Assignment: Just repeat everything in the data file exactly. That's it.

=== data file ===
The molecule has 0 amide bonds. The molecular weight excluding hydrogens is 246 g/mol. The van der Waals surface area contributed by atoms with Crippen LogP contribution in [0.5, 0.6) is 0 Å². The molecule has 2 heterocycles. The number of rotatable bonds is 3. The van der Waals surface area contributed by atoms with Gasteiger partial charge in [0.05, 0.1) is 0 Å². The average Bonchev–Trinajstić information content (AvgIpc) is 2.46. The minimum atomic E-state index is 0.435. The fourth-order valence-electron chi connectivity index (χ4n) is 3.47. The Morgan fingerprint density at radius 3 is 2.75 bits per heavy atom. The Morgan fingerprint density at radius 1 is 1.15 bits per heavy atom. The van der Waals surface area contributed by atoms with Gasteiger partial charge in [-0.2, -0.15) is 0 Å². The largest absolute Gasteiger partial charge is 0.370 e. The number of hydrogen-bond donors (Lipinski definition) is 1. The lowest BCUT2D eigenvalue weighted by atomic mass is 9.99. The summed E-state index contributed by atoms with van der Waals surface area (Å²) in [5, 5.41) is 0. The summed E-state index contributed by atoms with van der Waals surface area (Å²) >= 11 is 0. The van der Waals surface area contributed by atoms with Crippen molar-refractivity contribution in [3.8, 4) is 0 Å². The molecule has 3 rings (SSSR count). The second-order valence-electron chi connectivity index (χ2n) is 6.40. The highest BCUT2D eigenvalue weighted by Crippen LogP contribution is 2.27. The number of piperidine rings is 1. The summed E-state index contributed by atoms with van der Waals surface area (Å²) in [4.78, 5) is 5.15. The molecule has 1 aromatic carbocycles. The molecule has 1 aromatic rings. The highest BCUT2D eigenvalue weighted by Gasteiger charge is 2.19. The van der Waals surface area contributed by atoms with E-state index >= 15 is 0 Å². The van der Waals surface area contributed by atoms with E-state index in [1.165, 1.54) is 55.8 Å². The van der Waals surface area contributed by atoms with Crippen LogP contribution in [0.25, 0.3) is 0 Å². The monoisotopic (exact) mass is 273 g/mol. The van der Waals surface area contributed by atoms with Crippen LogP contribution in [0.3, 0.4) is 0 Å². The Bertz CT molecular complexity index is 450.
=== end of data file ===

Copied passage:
The molecule has 0 amide bonds. The molecular weight excluding hydrogens is 246 g/mol. The van der Waals surface area contributed by atoms with Crippen LogP contribution in [0.5, 0.6) is 0 Å². The molecule has 2 heterocycles. The number of rotatable bonds is 3. The van der Waals surface area contributed by atoms with Gasteiger partial charge in [0.05, 0.1) is 0 Å². The average Bonchev–Trinajstić information content (AvgIpc) is 2.46. The minimum atomic E-state index is 0.435. The fourth-order valence-electron chi connectivity index (χ4n) is 3.47. The Morgan fingerprint density at radius 3 is 2.75 bits per heavy atom. The Morgan fingerprint density at radius 1 is 1.15 bits per heavy atom. The van der Waals surface area contributed by atoms with Gasteiger partial charge in [-0.2, -0.15) is 0 Å². The largest absolute Gasteiger partial charge is 0.370 e. The number of hydrogen-bond donors (Lipinski definition) is 1. The lowest BCUT2D eigenvalue weighted by atomic mass is 9.99. The summed E-state index contributed by atoms with van der Waals surface area (Å²) in [5, 5.41) is 0. The summed E-state index contributed by atoms with van der Waals surface area (Å²) >= 11 is 0. The van der Waals surface area contributed by atoms with Crippen molar-refractivity contribution in [3.8, 4) is 0 Å². The molecule has 3 rings (SSSR count). The second-order valence-electron chi connectivity index (χ2n) is 6.40. The highest BCUT2D eigenvalue weighted by Crippen LogP contribution is 2.27. The number of piperidine rings is 1. The summed E-state index contributed by atoms with van der Waals surface area (Å²) in [4.78, 5) is 5.15. The molecule has 1 aromatic carbocycles. The molecule has 1 aromatic rings. The highest BCUT2D eigenvalue weighted by Gasteiger charge is 2.19. The van der Waals surface area contributed by atoms with E-state index >= 15 is 0 Å². The van der Waals surface area contributed by atoms with E-state index in [1.165, 1.54) is 55.8 Å². The van der Waals surface area contributed by atoms with Crippen LogP contribution in [0.25, 0.3) is 0 Å². The monoisotopic (exact) mass is 273 g/mol. The van der Waals surface area contributed by atoms with Crippen LogP contribution in [0.3, 0.4) is 0 Å². The Bertz CT molecular complexity index is 450.